The Government has filed its response to our September 28th lawsuit on the Visa Bulletin. As expected, the government chose to file a Motion to Dismiss. Per our agreed stipulation with the government, we will have until January 8th to file an amended complaint taking into account the government’s Motion to Dismiss and information we have gained since filing the lawsuit. The government will then have an opportunity to file a new answer after that.

I’ve uploaded the Motion to Dismiss here.

The MTD largely echoes arguments made earlier in the Government’s response to our Motion for  Temporary Restraining Order. The argument largely focuses on the Visa Bulletin’s announcement not being a final agency action and no legal consequences flow from its publication. The government does make a new argument that even if the October Visa Bulletin was a final agency action, because new filing filing charts have been issued with new Visa Bulletins which constitute later actions.


The Government also argues that the Department of State’s “reasonable estimates” are not subject to judicial review. More broadly, they argue that DOS’ determinations in the Visa Bulletin are not subject to a court’s review.

Regarding the Administrative Procedure Act claims, the Government argues that they did not act in an arbitrary and capricious way because it adequately explained why it revised the Visa Bulletin.

With respect to our subdelegation claim, the Government argues that their decisions were made based on lawful consultations between DOS and DHS and DOS has not assigned DHS any improper role in estimating visa issuance for purposes of publishing dates in the Visa Bulletin charts.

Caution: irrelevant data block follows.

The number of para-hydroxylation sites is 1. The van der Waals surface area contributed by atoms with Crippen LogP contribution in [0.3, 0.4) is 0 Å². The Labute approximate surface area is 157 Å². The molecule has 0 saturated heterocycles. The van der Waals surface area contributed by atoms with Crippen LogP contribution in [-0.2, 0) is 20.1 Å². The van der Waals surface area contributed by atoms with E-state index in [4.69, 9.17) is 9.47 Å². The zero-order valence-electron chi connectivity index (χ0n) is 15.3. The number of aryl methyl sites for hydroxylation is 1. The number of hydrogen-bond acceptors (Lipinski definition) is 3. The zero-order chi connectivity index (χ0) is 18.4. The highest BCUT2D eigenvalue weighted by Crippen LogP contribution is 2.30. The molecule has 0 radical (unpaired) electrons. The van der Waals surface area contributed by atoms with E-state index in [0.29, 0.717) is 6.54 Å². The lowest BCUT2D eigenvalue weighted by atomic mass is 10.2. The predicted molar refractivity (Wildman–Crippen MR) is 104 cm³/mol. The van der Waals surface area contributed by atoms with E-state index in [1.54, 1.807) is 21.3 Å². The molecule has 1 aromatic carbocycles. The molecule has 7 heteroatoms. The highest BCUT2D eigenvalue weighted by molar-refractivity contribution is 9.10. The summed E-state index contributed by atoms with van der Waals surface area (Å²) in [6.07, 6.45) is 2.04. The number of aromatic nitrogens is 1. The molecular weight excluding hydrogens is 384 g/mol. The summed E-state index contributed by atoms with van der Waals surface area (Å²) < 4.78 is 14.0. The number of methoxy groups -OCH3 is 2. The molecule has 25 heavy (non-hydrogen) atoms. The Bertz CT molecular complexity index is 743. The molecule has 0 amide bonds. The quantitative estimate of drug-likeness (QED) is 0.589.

The Government repeats its earlier statement that the plaintiffs have no liberty interest that was created as a result of the issuance of the initial October Visa Bulletin. But they are making some new arguments. First, since the October bulletin marked the debut of filing charts, the historical patterns we cited are not applicable. Second, because the September bulletin had cut off dates back in 2006, plaintiffs weren’t expecting to be able to file adjustment applications except for the brief period from September 9th to September 25th. Third, the rights to the extent they exist didn’t start until October 1st, the date when adjustment applications could be accepted. And to the extent there was a liberty interest, it was insufficient to satisfy a due process claim.

My initial reaction is that there are no surprises here and we have responses for all of the government’s arguments. We’ll have a lot to work with in our next filing.

Greg Siskind